Prélude à l’après-midi d’un faune
Symphonie espagnole, Op.21
Scheherazade – Symphonic Suite, Op.35
Alexandra Soumm (violin)
Bournemouth Symphony Orchestra
Reviewed by: David Truslove
Reviewed: 5 May, 2017
Venue: The Anvil, Basingstoke, Hampshire, England
Local-election results may have caused a stir on this day but there was nothing provincial about the exotica on offer at The Anvil: French, Russian and Spanish-flavoured music from an American conductor and Franco-Russian violinist; together with the Bournemouth Symphony Orchestra (from neighbouring Dorset), they sedated, seduced and scintillated.
Some of these qualities were apparent in the Debussy. Anna Pyne’s mellifluous flute solo initiated an account that underlined the torpor inhabiting the imaginary world of Mallarmé’s fauns. An all-too measured tempo, at times pedestrian, Gaffigan ensured plenty of languor, but a little more life within the phrases would have created the subtle magic and rarefied atmosphere that prompted Ravel to declare that Faune is “the only music I know which is absolutely perfect.”
Lalo’s Symphonie espagnole brought out the best from the BSO and Alexandra Soumm, who brought bags of personality and lush tone to these five movements, given an authoritative, red-blooded account, characterised by fiery passion and poetic tenderness. Pyrotechnics were dispatched with élan, rhythms were incisive, and beauty of sound deepened the elegiac quality of the fourth movement. Best of all was the Finale in which well-judged speeds and sensitive support enabled Soumm to be at her most flamboyant, dashing off those alarming bars of trills and open-string pizzicatos with ease.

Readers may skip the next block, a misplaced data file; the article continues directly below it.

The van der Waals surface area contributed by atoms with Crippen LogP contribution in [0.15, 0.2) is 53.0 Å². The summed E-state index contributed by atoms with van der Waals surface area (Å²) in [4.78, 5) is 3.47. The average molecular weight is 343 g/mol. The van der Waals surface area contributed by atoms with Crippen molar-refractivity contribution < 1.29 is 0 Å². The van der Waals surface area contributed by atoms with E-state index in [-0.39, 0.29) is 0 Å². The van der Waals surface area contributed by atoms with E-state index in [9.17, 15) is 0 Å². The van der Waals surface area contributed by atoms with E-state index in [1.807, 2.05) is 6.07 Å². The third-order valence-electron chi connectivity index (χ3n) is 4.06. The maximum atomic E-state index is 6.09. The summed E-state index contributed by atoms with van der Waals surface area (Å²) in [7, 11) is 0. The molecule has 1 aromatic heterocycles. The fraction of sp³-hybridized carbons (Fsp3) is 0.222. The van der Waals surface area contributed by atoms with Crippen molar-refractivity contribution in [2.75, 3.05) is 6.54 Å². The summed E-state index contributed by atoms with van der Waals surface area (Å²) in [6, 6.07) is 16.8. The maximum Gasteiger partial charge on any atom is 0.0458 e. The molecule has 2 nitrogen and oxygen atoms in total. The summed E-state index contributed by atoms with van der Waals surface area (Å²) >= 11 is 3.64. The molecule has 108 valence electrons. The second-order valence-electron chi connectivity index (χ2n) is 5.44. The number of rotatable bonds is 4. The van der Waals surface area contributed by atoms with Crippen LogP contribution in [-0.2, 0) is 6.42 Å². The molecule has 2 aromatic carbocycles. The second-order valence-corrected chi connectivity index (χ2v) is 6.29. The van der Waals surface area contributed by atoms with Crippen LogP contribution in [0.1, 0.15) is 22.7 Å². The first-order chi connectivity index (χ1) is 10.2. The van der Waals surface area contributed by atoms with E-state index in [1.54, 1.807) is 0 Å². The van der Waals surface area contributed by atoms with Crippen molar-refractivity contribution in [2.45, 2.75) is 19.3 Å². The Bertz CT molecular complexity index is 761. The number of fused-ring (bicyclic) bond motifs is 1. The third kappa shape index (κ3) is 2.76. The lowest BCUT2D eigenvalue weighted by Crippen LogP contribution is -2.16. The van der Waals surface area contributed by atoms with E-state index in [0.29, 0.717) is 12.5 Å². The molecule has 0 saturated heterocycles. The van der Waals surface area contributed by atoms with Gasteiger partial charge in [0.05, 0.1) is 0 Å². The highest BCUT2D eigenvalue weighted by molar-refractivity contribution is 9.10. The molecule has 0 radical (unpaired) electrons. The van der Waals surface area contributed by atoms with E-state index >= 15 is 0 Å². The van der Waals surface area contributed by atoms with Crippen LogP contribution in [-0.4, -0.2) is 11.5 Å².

The Arabian tales of Rimsky-Korsakov’s lavishly scored Scheherazade set off with an expansive tempo, its stern manner producing striking contrast for leader Amyn Merchant’s eloquent contribution. Gaffigan drew intense playing that perfectly caught the surge and swell of the sea, and in the second movement (‘The Tale of the Kalendar Prince’) the tempo-changes were navigated with care and built to a fine head of steam. ‘The Young Prince and the Young Princess’ was enriched by silky clarinet-playing and a central passage of exquisite sonorities, while rhythmic articulation was to the fore in the festive Finale, the BSO responding superbly to Gaffigan’s invigorating direction with colour, energy and Eastern promise.
- Two days previously, this programme was played at Lighthouse, Poole, and broadcast live on BBC Radio 3, including a Soumm encore not played at The Anvil